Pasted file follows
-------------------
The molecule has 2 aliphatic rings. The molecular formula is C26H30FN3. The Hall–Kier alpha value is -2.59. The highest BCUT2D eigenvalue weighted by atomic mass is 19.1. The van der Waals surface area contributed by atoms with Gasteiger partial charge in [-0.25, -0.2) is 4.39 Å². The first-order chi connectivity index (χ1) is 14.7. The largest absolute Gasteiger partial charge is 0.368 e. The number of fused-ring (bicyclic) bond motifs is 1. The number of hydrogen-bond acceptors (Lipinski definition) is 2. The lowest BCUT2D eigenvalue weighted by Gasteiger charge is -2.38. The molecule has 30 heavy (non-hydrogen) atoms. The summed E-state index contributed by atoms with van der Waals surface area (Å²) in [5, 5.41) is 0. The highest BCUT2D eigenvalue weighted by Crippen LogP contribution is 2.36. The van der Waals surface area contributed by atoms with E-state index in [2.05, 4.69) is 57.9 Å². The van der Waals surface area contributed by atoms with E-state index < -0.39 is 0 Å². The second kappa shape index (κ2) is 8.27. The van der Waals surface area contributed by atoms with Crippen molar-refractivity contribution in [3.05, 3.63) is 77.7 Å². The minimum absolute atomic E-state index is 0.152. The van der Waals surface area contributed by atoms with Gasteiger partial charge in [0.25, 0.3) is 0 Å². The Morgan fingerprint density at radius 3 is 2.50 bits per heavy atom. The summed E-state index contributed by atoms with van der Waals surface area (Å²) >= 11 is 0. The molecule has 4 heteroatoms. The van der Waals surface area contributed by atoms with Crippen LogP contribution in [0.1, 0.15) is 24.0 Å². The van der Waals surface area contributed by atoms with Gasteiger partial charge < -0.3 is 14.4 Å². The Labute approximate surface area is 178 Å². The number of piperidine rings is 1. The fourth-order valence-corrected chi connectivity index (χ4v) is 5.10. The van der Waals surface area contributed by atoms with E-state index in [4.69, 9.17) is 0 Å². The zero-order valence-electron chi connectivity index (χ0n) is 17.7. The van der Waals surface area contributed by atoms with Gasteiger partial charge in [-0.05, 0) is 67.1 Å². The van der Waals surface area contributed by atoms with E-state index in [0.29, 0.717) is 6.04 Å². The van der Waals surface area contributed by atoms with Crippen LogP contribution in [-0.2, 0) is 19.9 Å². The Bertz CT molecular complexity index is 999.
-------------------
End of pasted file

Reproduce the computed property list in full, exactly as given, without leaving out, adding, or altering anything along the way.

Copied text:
The molecule has 2 aliphatic rings. The molecular formula is C26H30FN3. The Hall–Kier alpha value is -2.59. The highest BCUT2D eigenvalue weighted by atomic mass is 19.1. The van der Waals surface area contributed by atoms with Gasteiger partial charge in [-0.25, -0.2) is 4.39 Å². The first-order chi connectivity index (χ1) is 14.7. The largest absolute Gasteiger partial charge is 0.368 e. The number of fused-ring (bicyclic) bond motifs is 1. The number of hydrogen-bond acceptors (Lipinski definition) is 2. The lowest BCUT2D eigenvalue weighted by Gasteiger charge is -2.38. The molecule has 30 heavy (non-hydrogen) atoms. The summed E-state index contributed by atoms with van der Waals surface area (Å²) in [5, 5.41) is 0. The highest BCUT2D eigenvalue weighted by Crippen LogP contribution is 2.36. The van der Waals surface area contributed by atoms with E-state index in [2.05, 4.69) is 57.9 Å². The van der Waals surface area contributed by atoms with E-state index < -0.39 is 0 Å². The second kappa shape index (κ2) is 8.27. The van der Waals surface area contributed by atoms with Crippen molar-refractivity contribution in [3.05, 3.63) is 77.7 Å². The minimum absolute atomic E-state index is 0.152. The van der Waals surface area contributed by atoms with Gasteiger partial charge in [0.25, 0.3) is 0 Å². The Morgan fingerprint density at radius 3 is 2.50 bits per heavy atom. The summed E-state index contributed by atoms with van der Waals surface area (Å²) >= 11 is 0. The molecule has 4 heteroatoms. The van der Waals surface area contributed by atoms with Crippen LogP contribution in [0.1, 0.15) is 24.0 Å². The van der Waals surface area contributed by atoms with Gasteiger partial charge < -0.3 is 14.4 Å². The Labute approximate surface area is 178 Å². The number of piperidine rings is 1. The fourth-order valence-corrected chi connectivity index (χ4v) is 5.10. The van der Waals surface area contributed by atoms with E-state index in [4.69, 9.17) is 0 Å². The zero-order valence-electron chi connectivity index (χ0n) is 17.7. The van der Waals surface area contributed by atoms with Gasteiger partial charge in [-0.05, 0) is 67.1 Å². The van der Waals surface area contributed by atoms with E-state index in [0.29, 0.717) is 6.04 Å². The van der Waals surface area contributed by atoms with Crippen LogP contribution in [-0.2, 0) is 19.9 Å². The Bertz CT molecular complexity index is 999.